There were some bumpy relations between De Beers and the local aboriginal population. In 2005, a few members of the Kashechewan First Nation set up a blockade on the winter road being used to transport construction materials to the site.
Community members initially said the blockade was set up because they didn’t want the Highway Traffic Act enforced on the winter road that crosses their land. De Beers later put out a press release saying the community members set up the blockade to secure further financial compensation.
The company eventually worked out a solution to the dispute and there have been no further blockades on the winter road.
De Beers has negotiated Impact Benefit Agreements with the Attawapiskat First Nation and the Moose Cree First Nation, and has a working agreement with the Taykwa Tagamou First Nation.
“Impact Benefit Agreements are tailored for each community. We sit down and discuss the impacts from the mine and we look at the community’s goals,” said Ormsby.
“A lot of them have to do with employment and business opportunities. During construction, we had $145 million in joint ventures with First Nation communities. These are the things that the agreements lay out.”
Approximately 700 people out of the 3,000 people hired during the construction phase were from surrounding communities.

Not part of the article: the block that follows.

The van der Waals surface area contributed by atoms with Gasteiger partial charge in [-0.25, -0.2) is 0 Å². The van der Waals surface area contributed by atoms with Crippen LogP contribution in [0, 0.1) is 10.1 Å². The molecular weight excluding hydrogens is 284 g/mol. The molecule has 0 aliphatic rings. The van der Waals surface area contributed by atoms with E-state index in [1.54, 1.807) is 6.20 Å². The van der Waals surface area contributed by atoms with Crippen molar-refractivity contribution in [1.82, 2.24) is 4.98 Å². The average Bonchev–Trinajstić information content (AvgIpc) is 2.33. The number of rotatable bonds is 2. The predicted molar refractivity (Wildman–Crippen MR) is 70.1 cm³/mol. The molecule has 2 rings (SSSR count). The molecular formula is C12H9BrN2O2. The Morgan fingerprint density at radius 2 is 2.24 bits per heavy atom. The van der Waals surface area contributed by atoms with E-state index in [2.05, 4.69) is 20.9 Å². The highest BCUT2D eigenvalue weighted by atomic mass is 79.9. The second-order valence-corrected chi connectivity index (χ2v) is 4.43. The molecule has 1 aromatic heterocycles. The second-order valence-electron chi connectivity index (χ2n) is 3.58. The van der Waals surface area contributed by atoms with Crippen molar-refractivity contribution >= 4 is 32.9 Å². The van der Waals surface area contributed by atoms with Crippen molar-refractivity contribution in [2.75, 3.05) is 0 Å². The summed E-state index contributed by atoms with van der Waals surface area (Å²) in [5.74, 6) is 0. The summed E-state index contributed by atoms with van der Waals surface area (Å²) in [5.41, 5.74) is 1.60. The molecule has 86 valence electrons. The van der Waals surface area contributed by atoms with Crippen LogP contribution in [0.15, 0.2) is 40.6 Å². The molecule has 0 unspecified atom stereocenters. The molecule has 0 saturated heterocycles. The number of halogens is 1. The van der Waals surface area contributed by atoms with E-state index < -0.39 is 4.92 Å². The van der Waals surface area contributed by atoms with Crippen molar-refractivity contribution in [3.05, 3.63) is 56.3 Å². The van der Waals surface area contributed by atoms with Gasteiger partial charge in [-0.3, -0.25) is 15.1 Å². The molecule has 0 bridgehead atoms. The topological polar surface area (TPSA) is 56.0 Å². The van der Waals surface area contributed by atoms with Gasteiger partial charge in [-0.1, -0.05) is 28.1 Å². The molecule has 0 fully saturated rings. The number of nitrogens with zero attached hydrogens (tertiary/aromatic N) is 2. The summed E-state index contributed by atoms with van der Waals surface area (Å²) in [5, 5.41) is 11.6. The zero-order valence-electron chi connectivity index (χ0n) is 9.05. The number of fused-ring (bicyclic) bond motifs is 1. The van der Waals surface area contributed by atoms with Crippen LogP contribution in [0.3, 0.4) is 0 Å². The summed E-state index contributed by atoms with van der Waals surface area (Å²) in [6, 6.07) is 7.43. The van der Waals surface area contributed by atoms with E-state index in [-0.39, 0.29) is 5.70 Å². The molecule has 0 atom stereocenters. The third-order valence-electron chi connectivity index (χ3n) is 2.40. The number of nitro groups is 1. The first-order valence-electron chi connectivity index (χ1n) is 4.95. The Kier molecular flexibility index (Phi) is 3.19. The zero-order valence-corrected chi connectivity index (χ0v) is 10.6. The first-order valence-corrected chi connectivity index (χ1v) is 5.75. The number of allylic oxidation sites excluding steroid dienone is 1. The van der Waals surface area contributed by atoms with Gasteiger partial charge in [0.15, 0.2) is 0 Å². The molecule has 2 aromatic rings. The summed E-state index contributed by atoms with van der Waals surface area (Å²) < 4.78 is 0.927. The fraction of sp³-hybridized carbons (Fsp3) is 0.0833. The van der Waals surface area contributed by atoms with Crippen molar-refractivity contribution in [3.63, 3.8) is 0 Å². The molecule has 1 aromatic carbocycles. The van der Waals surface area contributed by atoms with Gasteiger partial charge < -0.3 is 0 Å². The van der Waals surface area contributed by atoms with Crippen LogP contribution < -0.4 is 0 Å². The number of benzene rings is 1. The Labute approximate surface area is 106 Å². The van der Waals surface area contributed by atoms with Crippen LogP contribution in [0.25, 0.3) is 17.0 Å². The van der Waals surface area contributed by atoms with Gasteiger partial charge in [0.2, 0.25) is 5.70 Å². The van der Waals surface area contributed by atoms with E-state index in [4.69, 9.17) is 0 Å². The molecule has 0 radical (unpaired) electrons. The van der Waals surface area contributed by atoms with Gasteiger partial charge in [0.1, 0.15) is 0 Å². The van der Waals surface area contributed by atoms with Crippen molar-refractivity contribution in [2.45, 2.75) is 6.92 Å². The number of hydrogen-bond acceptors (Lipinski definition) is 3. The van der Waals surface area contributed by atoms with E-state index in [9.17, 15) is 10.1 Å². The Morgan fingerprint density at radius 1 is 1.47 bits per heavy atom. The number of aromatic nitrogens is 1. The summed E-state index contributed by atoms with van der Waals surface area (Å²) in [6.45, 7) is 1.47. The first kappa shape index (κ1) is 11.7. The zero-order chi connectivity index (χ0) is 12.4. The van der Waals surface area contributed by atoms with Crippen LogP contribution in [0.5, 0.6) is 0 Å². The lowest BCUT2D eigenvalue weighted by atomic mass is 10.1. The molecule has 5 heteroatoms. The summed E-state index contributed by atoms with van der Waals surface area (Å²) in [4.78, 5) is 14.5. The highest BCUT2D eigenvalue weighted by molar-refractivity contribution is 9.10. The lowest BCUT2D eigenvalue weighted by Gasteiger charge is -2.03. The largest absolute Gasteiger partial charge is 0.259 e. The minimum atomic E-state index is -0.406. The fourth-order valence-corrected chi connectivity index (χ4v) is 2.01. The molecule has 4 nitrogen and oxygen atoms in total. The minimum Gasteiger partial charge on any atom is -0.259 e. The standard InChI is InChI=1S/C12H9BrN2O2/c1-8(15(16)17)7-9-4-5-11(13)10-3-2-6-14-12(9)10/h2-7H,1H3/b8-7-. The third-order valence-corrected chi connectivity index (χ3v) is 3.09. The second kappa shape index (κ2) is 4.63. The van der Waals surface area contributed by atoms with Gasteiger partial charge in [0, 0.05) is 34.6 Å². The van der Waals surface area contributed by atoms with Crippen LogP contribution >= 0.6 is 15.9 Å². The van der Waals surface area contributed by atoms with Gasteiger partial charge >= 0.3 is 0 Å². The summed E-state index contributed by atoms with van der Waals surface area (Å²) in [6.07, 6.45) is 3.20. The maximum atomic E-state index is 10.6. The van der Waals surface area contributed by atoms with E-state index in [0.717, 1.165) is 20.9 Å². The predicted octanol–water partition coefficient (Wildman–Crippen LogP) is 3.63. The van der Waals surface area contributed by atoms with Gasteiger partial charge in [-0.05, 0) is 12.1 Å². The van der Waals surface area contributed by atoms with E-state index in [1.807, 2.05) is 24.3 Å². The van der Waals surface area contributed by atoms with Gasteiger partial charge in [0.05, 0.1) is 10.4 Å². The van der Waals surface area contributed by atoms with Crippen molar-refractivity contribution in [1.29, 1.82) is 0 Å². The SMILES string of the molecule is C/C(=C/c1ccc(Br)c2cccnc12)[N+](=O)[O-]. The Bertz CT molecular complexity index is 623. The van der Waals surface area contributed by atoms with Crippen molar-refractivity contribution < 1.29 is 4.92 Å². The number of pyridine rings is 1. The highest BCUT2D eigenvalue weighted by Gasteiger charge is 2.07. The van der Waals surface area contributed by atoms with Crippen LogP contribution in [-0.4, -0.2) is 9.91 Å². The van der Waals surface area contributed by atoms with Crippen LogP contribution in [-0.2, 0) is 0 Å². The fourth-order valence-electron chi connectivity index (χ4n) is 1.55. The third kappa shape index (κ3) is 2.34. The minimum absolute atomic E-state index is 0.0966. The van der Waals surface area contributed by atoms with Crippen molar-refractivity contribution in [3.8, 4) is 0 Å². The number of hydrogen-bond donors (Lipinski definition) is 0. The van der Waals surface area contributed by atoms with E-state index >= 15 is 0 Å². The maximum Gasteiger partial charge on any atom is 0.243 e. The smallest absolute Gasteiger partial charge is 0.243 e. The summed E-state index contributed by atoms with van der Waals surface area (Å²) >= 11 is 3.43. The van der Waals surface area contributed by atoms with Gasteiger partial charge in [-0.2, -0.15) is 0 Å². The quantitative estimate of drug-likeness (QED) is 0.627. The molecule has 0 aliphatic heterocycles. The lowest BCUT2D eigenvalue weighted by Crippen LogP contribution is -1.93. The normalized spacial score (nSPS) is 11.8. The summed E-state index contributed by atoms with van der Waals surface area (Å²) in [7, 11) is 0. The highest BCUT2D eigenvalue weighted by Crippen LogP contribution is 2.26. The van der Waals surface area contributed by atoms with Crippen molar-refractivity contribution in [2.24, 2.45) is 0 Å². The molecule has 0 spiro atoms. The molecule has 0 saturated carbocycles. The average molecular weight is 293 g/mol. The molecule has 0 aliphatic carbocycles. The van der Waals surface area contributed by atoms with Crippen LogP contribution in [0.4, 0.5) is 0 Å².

Mah said he’d like to have a significant percentage of the 375 people who will work at the mine during production come from surrounding communities as well. The company recently trained 24 local aboriginal people to work in the diamond processing plant.
Most of the employees will work on a two-week rotation and then be flown home to spend time with their families.
The diamonds will be mined using traditional open pit mining techniques. The material will then be fed through a crusher and conveyed to the process plant.
“There are stages of washing and scrubbing and further reduction in size. It then goes through a dense media separation, which separates the diamonds from the waste material,” said Mah.
“The diamonds and the heavier particles then pass through our final stage of processing, which ends up with x-ray sorting. The end product is a cupful of diamonds.”
The process plant will treat 2.5 million tonnes of kimberlite and recover 600,000 carats of diamonds per year.
The technology used to recover the diamonds was developed by De Beers, but most of the components used in the plant were supplied by Northern Ontario companies, he said.
After the supply of diamonds is exhausted at Victor in 2020, the site will be returned to a more natural state. This process will take another five years.
“We have money set aside already for our closure plan,” said Ormsby.
“The closure plan would be to return the area to its natural state as best as possible. That program had actually already begun even before we started construction.
“We have a program with Laurentian University where they’re determining how we can re-introduce muskeg into areas that are no longer needed when we close the mine. We have test plots already at site. It’s a fairly detailed closure plan.”